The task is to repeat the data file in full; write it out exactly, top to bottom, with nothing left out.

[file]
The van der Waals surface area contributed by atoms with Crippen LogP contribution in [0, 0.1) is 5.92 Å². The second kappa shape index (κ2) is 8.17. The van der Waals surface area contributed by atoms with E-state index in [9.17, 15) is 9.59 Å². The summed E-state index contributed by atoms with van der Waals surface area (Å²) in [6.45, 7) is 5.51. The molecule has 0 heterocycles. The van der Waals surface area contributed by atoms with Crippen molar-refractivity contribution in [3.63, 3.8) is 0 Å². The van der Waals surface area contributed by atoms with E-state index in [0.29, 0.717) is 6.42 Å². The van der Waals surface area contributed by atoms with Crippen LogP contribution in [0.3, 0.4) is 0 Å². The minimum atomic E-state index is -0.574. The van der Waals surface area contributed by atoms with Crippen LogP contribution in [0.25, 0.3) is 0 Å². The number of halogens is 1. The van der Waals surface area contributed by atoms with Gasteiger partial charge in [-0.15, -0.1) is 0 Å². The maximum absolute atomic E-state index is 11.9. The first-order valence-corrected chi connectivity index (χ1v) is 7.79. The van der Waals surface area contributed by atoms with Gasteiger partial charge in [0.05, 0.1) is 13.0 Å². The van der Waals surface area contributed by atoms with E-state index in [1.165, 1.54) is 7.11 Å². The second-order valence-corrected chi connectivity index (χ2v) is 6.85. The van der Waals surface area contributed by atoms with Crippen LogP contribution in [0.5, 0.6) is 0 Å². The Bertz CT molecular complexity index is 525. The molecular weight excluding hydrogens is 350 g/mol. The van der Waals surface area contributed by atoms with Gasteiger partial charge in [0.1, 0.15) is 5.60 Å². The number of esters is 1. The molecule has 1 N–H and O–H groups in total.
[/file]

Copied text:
The van der Waals surface area contributed by atoms with Crippen LogP contribution in [0, 0.1) is 5.92 Å². The second kappa shape index (κ2) is 8.17. The van der Waals surface area contributed by atoms with E-state index in [9.17, 15) is 9.59 Å². The summed E-state index contributed by atoms with van der Waals surface area (Å²) in [6.45, 7) is 5.51. The molecule has 0 heterocycles. The van der Waals surface area contributed by atoms with Crippen molar-refractivity contribution in [3.63, 3.8) is 0 Å². The van der Waals surface area contributed by atoms with E-state index in [0.29, 0.717) is 6.42 Å². The van der Waals surface area contributed by atoms with Crippen LogP contribution in [0.3, 0.4) is 0 Å². The minimum atomic E-state index is -0.574. The van der Waals surface area contributed by atoms with Crippen LogP contribution in [0.25, 0.3) is 0 Å². The number of halogens is 1. The van der Waals surface area contributed by atoms with Gasteiger partial charge in [-0.15, -0.1) is 0 Å². The maximum absolute atomic E-state index is 11.9. The first-order valence-corrected chi connectivity index (χ1v) is 7.79. The van der Waals surface area contributed by atoms with Gasteiger partial charge in [0.05, 0.1) is 13.0 Å². The van der Waals surface area contributed by atoms with E-state index in [1.165, 1.54) is 7.11 Å². The second-order valence-corrected chi connectivity index (χ2v) is 6.85. The van der Waals surface area contributed by atoms with Crippen LogP contribution in [0.5, 0.6) is 0 Å². The Bertz CT molecular complexity index is 525. The molecular weight excluding hydrogens is 350 g/mol. The van der Waals surface area contributed by atoms with Gasteiger partial charge in [0.1, 0.15) is 5.60 Å². The number of esters is 1. The molecule has 1 N–H and O–H groups in total.